Two Poems by Le Hinton






The Rainy Season

We report the discovery of the Labord’s chameleon, with a posthatching life span of just 4–5 months.
— PNAS abstract: “Unique life history among tetrapods”

I think of dying every day… At a certain age, you should be prepared to go at any time.
— August Wilson

What if you get only four
months to live? From an egg-
breaking birth until your palm
tree death-fall. Just the brief weeks
of a rainy season in Madagascar.

What if the sole purpose of your existence
is to find the love-of-your-lizard-life
and sire a clutch of new eggs, never
bothering to even eat that whole time. Never
getting the chance to hug your little ones later.
How compelling is that memoir?

Would you ponder your own mortality or wonder
if you’ll be reborn into a higher realm?
Maybe you’d worry that you’ve not done enough
in your rainforested life to earn your angel
wings, fly up to some reptile heaven.

You don’t have enough time to do it all. To listen to Shorter
through black, Bose speakers or watch old film clips
of Clemente being brilliant. You won’t study Carlsen’s cunning
when playing the Scotch Opening or experience Clifton reading at Dodge.
There is no time to dream or hope inside your chameleon brain.

So, tell me, how do I spend the next
three months after a blood test hints
that the cancer is undetectable this time?

What do I do with
these 90 days

until the next test?
These 90 days

until the next scan.
These 90 days

before the lease comes up for renewal?

My heart is misty, and I am lost, tiny friend.
So, tell me again, how do we dream
in this season of rain?


This isn’t a constant battle. Sometimes he loses
interest or moves on to someone else for a while.
Attention deficit perhaps. Eventually, he’ll get back to me.

Maybe I should move the emergency
money to the joint checking account
so that she doesn’t have to do it later.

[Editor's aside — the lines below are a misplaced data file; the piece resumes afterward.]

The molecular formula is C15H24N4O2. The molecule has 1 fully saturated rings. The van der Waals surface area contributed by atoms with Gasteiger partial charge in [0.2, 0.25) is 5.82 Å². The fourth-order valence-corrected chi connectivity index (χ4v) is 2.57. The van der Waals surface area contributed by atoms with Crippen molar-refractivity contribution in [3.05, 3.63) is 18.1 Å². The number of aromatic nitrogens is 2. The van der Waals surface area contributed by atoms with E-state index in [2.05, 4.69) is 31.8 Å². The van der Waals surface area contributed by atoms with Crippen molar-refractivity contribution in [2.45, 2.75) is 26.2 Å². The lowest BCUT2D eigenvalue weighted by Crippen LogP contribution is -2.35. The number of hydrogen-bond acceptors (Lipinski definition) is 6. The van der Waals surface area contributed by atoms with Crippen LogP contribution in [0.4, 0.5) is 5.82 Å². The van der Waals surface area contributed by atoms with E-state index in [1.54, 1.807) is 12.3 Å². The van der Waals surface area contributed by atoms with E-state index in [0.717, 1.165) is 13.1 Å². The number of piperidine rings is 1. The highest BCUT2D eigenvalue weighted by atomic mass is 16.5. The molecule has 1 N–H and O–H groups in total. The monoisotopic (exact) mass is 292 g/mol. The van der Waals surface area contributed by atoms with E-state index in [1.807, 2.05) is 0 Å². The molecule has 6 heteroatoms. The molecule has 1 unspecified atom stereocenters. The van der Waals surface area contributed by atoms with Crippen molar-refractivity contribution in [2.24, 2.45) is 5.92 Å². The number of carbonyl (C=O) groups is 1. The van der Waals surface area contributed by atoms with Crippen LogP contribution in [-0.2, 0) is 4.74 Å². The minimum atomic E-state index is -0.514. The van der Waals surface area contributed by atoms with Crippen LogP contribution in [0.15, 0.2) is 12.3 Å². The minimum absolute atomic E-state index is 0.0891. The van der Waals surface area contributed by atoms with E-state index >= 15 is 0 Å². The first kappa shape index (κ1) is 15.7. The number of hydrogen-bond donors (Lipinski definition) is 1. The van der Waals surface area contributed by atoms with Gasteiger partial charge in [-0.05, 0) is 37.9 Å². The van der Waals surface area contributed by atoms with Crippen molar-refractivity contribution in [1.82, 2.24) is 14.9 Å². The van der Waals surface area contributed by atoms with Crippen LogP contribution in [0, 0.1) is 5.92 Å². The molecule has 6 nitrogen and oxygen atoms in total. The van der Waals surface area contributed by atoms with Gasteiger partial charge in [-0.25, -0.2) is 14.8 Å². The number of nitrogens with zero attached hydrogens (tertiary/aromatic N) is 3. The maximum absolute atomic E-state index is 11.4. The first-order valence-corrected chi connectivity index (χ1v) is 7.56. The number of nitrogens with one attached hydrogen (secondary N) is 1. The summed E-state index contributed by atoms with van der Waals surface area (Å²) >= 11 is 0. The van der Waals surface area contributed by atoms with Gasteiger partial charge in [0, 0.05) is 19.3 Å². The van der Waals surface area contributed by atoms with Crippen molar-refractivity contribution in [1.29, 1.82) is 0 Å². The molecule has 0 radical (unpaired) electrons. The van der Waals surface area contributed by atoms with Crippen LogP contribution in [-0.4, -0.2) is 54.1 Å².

The Buddhist in me focuses on the present, like
the silence in Kind of Blue. The ghosts of those
seven souls never change keys.

There are less-depressing methods to increase
your vocabulary. You can learn metastatic
and malignant without personal examples.

The doctors ask, How are you? Do you have any
pain? Can you quantify it for me? But I’m not
a math major. Can I write a poem instead?

What should I do with my subscriptions?
Renew, cancel. Cancel, renew. I wonder if the gods
are pondering the same decision about me.

Once upon a summer, I took a two-week course
in conversational Greek. I don’t recall much.
Just enough to say andío.

Poet and publisher, Le Hinton, is the author of seven collections including, most recently, Elegies for an Empire (2023) and Sing Silence (2018), both from Iris G. Press. His work has been widely published and can be found in The Best American Poetry 2014, the Baltimore Review, the Skinny Poetry Journal, the Progressive Magazine, Little Patuxent Review, Pleiades, the Summerset Review, and elsewhere. His poems have received multiple nominations for the Pushcart Prize and have been nominated for Best of the Net. His poem, “Epidemic,” won the Baltimore Review’s 2013 Winter Writers Contest. In 2014 it was honored by The Pennsylvania Center for the Book, and in 2021 it was featured on the WPSU program, “Poetry Moment.” His poem, “Our Ballpark,” can be found outside Clipper Magazine Stadium in Lancaster, Pennsylvania, incorporated into Derek Parker’s sculpture Common Thread.

Image by King of Hearts, CC BY-SA 4.0, via Wikimedia Commons

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